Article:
The membrane is only as good as its integrity test
Essentially all filters, other than membrane filters, should really be considered as pre-filters or nominal filters, as the only way to achieve a microbially stable wine is to use an absolute membrane cartridge as the final filter pass before bottling. “Achieving sterile filtration usually requires a pre-filtration using 1 μm beforehand to avoid clogging the 0.45 μm membrane filter,” explained David.
The membrane cartridge filter works more like a sieve and the wine passes through a pore size of 0.45 μm. However, membranes can fail, and the damage may not be apparent visually, so the operator needs to check that the membrane is fit for purpose in order to guarantee that it is removing the potential spoilage organisms.
There are two current forms of integrity test that are used in wineries. The first is known as the Bubble Point test, but according to Peter Riddell, from Integrated Processing Technologies Ltd: “The Bubble Point test is not a particularly useful or reliable test.” Peter recommends the Pressure Decay test. “All manufacturers of membrane filters should have validated their filter to provide a maximum allowable diffusional flow value that indicates the membrane is fit for purpose.” The test method uses the fact that a wetted membrane holds water in a very thin layer, due to hydrophilic properties. Peter explains that: “Once test pressure is achieved, the filter housing can be closed off on the inlet side and held for a period of time. The gas, air or nitrogen, will diffuse through the wet membrane resulting in a small loss of pressure. CO2 should not be used as it is too soluble. The extent that the pressure falls can be related back to the maximum allowable diffusional flow specified by the manufacturer, which correlates directly to the filter’s ability to remove micro-organisms,” explained Peter. This pressure loss is the principle of the pressure decay test.
“Some people just wait for the membrane to block, but what they don’t realise is that if the membrane is damaged, it won’t block. They will be merrily filtering away, completely unaware that the membrane is useless and that they are not actually filtering at all,” exclaimed Peter.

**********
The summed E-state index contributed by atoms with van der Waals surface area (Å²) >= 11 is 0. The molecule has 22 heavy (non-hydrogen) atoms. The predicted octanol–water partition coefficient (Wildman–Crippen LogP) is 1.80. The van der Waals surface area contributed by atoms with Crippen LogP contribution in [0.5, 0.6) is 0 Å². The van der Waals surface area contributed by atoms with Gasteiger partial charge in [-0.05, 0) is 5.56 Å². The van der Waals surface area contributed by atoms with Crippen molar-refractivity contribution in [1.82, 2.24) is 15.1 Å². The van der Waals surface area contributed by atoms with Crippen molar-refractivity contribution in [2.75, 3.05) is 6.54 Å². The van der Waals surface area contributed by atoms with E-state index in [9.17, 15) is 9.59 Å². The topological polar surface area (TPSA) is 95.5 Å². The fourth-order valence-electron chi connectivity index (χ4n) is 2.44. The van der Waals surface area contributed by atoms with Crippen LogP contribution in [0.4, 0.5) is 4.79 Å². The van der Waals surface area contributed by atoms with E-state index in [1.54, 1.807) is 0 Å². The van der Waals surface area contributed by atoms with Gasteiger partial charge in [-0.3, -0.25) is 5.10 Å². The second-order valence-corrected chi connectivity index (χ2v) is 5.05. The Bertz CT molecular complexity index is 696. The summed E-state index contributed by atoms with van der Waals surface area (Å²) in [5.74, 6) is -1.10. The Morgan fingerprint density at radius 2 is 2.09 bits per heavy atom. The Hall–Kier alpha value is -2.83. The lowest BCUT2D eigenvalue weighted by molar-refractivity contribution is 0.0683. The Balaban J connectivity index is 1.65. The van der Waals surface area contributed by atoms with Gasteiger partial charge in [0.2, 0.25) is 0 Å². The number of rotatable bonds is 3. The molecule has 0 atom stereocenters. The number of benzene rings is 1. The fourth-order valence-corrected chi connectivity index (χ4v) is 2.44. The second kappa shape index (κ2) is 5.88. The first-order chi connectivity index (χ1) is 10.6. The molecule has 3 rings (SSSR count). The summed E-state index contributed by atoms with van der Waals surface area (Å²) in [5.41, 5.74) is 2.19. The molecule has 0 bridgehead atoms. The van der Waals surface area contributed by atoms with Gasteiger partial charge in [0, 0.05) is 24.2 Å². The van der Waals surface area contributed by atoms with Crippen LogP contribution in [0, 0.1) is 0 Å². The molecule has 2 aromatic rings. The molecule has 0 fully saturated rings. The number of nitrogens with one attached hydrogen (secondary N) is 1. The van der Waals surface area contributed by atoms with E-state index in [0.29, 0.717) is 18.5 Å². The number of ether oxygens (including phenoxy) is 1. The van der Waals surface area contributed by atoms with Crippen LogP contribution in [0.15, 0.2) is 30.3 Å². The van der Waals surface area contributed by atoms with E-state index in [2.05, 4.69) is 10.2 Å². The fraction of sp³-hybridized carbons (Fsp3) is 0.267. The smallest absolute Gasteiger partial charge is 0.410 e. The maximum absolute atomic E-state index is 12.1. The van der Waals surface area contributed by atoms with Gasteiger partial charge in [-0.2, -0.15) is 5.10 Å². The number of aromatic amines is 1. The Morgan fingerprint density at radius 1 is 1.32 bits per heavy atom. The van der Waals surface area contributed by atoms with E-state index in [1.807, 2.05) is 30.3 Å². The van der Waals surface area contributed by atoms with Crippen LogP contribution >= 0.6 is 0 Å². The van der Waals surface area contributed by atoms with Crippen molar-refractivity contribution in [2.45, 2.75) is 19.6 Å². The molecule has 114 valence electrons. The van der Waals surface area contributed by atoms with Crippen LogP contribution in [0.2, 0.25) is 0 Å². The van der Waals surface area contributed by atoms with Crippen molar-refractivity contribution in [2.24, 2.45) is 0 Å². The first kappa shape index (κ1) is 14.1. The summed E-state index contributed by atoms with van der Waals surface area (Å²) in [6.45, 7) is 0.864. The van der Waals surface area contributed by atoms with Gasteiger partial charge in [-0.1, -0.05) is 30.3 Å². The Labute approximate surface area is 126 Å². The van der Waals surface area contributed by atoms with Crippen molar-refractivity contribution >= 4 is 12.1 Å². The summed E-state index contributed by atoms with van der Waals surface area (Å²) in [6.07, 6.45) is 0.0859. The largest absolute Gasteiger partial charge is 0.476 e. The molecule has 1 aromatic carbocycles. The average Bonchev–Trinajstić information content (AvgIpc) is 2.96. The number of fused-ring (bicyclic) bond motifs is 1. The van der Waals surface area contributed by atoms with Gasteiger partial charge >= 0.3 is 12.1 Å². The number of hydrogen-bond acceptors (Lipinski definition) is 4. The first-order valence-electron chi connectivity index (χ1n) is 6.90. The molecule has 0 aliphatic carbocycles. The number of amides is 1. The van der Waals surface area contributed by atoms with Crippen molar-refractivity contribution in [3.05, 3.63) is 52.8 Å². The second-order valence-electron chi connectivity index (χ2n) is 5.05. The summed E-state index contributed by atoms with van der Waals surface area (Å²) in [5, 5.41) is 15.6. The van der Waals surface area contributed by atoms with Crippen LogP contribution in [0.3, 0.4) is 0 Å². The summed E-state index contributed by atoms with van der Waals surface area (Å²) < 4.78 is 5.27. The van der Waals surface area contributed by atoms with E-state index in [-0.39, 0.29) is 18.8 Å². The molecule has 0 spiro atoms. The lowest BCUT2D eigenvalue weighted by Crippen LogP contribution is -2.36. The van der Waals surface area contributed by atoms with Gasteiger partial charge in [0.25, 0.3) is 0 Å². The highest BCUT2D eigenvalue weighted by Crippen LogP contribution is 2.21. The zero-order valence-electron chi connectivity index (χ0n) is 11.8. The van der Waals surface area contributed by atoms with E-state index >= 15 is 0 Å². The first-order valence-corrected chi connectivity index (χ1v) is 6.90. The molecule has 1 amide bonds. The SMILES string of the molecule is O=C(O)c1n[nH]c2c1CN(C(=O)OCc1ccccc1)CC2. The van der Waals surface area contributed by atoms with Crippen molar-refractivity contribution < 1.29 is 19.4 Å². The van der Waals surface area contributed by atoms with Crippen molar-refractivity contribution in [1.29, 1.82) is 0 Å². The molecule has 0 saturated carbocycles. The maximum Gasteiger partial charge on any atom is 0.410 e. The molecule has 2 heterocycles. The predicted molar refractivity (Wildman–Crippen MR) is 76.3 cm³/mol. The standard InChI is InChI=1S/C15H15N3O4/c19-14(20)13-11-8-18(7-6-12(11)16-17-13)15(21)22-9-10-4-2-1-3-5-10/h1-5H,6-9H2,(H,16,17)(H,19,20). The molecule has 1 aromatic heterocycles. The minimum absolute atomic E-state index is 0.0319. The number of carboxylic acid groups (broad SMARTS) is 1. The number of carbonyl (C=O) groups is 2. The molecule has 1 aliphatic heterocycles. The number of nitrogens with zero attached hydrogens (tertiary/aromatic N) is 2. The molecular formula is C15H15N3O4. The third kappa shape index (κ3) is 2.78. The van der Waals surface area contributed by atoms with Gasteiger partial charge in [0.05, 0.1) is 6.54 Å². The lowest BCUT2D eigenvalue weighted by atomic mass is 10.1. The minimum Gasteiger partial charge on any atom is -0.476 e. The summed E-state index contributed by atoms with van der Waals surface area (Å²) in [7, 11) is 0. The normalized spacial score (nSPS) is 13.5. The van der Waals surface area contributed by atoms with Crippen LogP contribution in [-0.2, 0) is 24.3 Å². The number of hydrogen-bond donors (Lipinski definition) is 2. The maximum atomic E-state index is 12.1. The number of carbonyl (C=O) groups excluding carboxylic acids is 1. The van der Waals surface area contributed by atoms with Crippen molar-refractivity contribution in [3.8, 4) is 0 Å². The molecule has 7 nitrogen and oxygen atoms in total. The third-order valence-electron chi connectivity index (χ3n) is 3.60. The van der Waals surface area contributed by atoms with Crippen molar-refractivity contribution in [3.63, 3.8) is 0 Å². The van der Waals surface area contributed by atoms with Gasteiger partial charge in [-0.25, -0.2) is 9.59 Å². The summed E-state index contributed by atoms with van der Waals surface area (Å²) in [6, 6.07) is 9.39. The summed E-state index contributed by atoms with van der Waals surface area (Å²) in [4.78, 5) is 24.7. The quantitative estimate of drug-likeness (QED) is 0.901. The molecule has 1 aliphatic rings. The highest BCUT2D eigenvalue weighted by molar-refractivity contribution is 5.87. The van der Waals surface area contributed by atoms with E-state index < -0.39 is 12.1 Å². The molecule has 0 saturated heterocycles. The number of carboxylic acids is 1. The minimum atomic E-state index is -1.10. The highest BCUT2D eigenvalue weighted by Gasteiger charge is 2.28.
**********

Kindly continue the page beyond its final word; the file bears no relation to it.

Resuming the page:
When it comes to dissolved oxygen (DO) pick up, the filtration process is often blamed, but David Cowderoy comments that: “DO pick up does not necessarily vary with filtration method but is usually due to other factors. It could be simply that the hose connections are only hand tightened and oxygen is able to penetrate or it may be that inert gas is not being used to protect the wine in tank.” However, he does consider that earth filtration does have an increased risk of DO pick up, as the dosing tank on the side is exposed to oxygen. He advised that it’s important to make sure that any filter housing is fully purged with CO2 and that as water is drained after cleaning it is displaced with CO2, not air.
The diatomaceous earth filter works well, it’s been around a long time, but it seems that the safety information for the diatomaceous earth powder is lacking and precaution is advised for the handling and disposal of the powder. However, for a small winery with a limited budget “the earth filter does have the advantage that it is quick and easy, particularly for small volumes of wine. You can set it up with a pre-coat in 30 mins, its only takes about 30 mins to filter the wine, and then another 30 mins to clean up after,” explained David Cowderoy.
Simon Roberts agrees: “I still think that perhaps there is a place for earth filtration for smaller producers and smaller budgets. But sustainability is important for all of us, whatever size, and waste is a big consideration.”